Richard Louv

Recipient of the Audubon Medal

Author of the National Bestseller Last Child in the Woods

Blog Posts: December 2017

GIVE THE GIFT OF THE UNIVERSE

Photo Credit: Artless Photos, Creative Commons

Please join me by becoming a Charter Member of the Children & Nature Network. To help take our movement to the next level, C&NN is moving to a membership model. Your support will help children around the world experience the wonder of nature. — Richard Louv

Click here to join the Children & Nature Network before December 31, 2017 and be recognized as a Charter Member. As a Charter Member, you’ll have increased opportunities to engage with leaders in our movement, gain valuable support & resources. You will join like-minded changemakers in creating a more powerful constituency for our issue -- and help shape the future of the children and nature movement.

Afew years ago, Madhu Narayan, a Girl Scout leader in San Diego, told me this story: "In my first counseling job, with another organization, I took children with AIDS to the mountains who had never been out of their urban neighborhoods. One night, a nine-year-old woke me up. She had to go to the bathroom. We stepped outside the tent and she looked up. She gasped and grabbed my leg. She had never seen the stars before.

"That night, I saw the power of nature on a child. She was a changed person," said Narayan." From that moment on, she saw everything, even the camouflaged lizard that everyone else skipped by. She used her senses. She was awake." Read Full Post.

HIGHER ENTRANCE FEES WILL HURT OUR NATIONAL PARKS: Let the National Park Service Know What You Think by Dec. 22, 2017

 

The National Parks are called that for a reason. They're not the Parks for the One Percent. Not just the Parks for People with Cool Gear.

Some people say there are too many people visiting the nation's parks. They argue that increasing entry fees specifically during peak visitation times will help keep the parks open and maintained -- especially, they say, because the current administration is unlikely to adequately fund them.

It's true that attendance at some National Parks has skyrocketed, and that some visitors have damaged them. The New York Times reports that Zion National Park's "delicate desert ecosystem has been battered by tourists, some of whom wash diapers in the Virgin River, scratch their names into boulders and fly drone cameras through once quiet skies." One suggestion is rather than charging higher fees, parks should take reservations and cap attendance when that's needed. That's more equitable than raising fees.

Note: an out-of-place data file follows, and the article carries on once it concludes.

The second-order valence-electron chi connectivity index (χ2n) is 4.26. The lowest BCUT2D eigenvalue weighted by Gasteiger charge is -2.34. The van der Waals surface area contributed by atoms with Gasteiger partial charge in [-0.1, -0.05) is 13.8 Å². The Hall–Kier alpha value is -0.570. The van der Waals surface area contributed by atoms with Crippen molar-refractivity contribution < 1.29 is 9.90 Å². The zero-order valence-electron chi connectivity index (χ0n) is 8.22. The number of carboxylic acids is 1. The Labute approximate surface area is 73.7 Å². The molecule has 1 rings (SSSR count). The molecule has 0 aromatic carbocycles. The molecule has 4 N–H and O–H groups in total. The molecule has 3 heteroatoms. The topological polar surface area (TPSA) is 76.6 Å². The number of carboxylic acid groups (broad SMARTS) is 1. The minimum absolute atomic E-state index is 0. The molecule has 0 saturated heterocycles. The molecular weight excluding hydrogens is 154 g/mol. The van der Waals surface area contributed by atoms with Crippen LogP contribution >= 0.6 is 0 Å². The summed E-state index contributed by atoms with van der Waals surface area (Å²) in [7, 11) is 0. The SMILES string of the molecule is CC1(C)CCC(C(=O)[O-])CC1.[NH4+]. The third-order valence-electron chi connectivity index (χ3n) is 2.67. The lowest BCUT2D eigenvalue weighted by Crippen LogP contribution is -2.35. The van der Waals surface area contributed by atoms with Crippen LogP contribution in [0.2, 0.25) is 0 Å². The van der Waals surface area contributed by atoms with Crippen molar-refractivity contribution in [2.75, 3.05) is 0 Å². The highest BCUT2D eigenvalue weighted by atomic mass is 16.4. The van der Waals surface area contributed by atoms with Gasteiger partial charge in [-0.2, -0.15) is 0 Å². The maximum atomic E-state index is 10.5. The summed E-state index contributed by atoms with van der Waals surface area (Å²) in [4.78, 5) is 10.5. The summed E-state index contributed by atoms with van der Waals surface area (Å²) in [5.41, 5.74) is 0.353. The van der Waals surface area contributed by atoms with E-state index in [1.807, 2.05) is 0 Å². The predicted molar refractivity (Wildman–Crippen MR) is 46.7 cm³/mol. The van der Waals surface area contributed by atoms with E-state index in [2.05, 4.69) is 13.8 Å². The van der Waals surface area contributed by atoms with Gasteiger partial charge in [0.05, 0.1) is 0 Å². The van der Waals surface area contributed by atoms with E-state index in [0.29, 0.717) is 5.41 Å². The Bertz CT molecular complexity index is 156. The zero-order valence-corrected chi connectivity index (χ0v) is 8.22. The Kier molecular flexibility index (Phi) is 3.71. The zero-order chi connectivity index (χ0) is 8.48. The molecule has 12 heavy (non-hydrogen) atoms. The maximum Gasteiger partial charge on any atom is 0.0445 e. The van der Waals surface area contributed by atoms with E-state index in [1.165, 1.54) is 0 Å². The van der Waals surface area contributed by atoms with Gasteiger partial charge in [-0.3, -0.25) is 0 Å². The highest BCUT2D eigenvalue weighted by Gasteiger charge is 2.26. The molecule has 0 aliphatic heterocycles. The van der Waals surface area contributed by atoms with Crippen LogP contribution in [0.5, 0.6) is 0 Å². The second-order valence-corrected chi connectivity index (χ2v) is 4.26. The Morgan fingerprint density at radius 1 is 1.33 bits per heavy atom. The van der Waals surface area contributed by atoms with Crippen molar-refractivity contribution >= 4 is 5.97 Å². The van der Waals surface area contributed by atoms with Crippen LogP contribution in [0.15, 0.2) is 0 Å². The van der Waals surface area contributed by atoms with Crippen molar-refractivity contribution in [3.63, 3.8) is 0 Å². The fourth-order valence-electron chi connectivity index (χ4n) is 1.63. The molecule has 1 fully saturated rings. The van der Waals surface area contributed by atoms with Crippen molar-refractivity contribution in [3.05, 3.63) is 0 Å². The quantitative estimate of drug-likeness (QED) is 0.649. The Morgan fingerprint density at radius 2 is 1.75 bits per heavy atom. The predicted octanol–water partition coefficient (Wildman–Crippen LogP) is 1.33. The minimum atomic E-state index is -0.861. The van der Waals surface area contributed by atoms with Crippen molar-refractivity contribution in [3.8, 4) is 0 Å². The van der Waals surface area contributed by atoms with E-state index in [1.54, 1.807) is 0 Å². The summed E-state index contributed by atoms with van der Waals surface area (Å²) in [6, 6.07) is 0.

As to the economic argument, the administration is "hoping" that higher fees will bring in an estimated $68 million. But at the same time, the administration would cut the National Park Service budget by a whopping $322 million, through a regressive fee that will hurt new users (who are less likely to buy a pass) the most.

Another truth is that attendance at many of our National Parks dropped radically in past decades. Not surprisingly, so did political support for them. Fortunately, in more recent years, attendance began to rise, in some parks substantially, but that increase appears to be primarily among aging Baby Boomers. Visitations still lag among families with children and people who are not white or affluent. As for overuse, yes, some parts of our National Parks are overcrowded, but congestion is typically on the roads, not deeper in the park. Especially in some of the most popular parks, few visitors get more than a quarter mile, if that, from their cars.

Reducing financial support for parks is unconscionable; raising fees will be counterproductive. 

The National Park Service has extended its public comment deadline to Dec. 22.  Read Full Post.